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#136 Lothar

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Posted 13 March 2018 - 02:23 PM

@ Clunkmeister: it took me 20 mins. of my life to figure out what "dinkweeds" are :coolio:

 

Lothar


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#137 ScottsGT

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Posted 13 March 2018 - 03:32 PM

I have been lurking on this thread, and I am chuckling at all the comments, good , all of them, and most thought provoking, BUT I remember many years ago when Monogram came out with the '1/48' scale B-17 AND Liberator, they were the Biggest things ever, and when Tamiya came out with the 1/48 Lancaster, I had to have 3 of those, big bad boys, NOW back then, who ever thought we would have a 1/32 scale Mosquito, B 25 , B 17, Liberator and Lancaster?? Surly NOT me............... this is a great time to be a scale model guy....incredible things happening in this turbulent world eh boys??  I for one, like that part, the rest, ...... the turbulent part, well not so much... LOL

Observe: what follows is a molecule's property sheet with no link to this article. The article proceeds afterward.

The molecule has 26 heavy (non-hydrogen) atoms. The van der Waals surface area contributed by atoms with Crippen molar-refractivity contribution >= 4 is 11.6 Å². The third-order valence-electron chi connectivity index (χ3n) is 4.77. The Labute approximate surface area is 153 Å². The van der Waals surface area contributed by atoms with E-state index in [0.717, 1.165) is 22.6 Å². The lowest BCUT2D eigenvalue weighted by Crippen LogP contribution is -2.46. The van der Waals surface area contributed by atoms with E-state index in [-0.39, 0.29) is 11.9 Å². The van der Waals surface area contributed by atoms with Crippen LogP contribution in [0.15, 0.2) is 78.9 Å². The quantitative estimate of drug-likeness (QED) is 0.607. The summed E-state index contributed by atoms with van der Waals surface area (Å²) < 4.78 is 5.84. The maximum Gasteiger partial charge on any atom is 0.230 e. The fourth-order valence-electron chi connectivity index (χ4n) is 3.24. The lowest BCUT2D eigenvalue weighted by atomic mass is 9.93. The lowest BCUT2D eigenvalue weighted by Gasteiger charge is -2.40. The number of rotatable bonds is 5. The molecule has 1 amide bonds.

And I bet they're still sitting in your stash. :whistle:



#138 Clunkmeister

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Posted 13 March 2018 - 06:37 PM

@ Clunkmeister: it took me 20 mins. of my life to figure out what "dinkweeds" are :coolio:

 

Lothar

 

:rofl:

 

Ooooh, Unforgivable. Comes from my years living in the Boston area. :)

 

Like slang local dialect German. I'd be lost like a blind man in a room full of volleyballs.
 


Edited by Clunkmeister, 13 March 2018 - 07:04 PM.

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Was mich nicht umbringt macht mich stärker

#139 acresearcher

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Posted 13 March 2018 - 07:31 PM

Good day, all!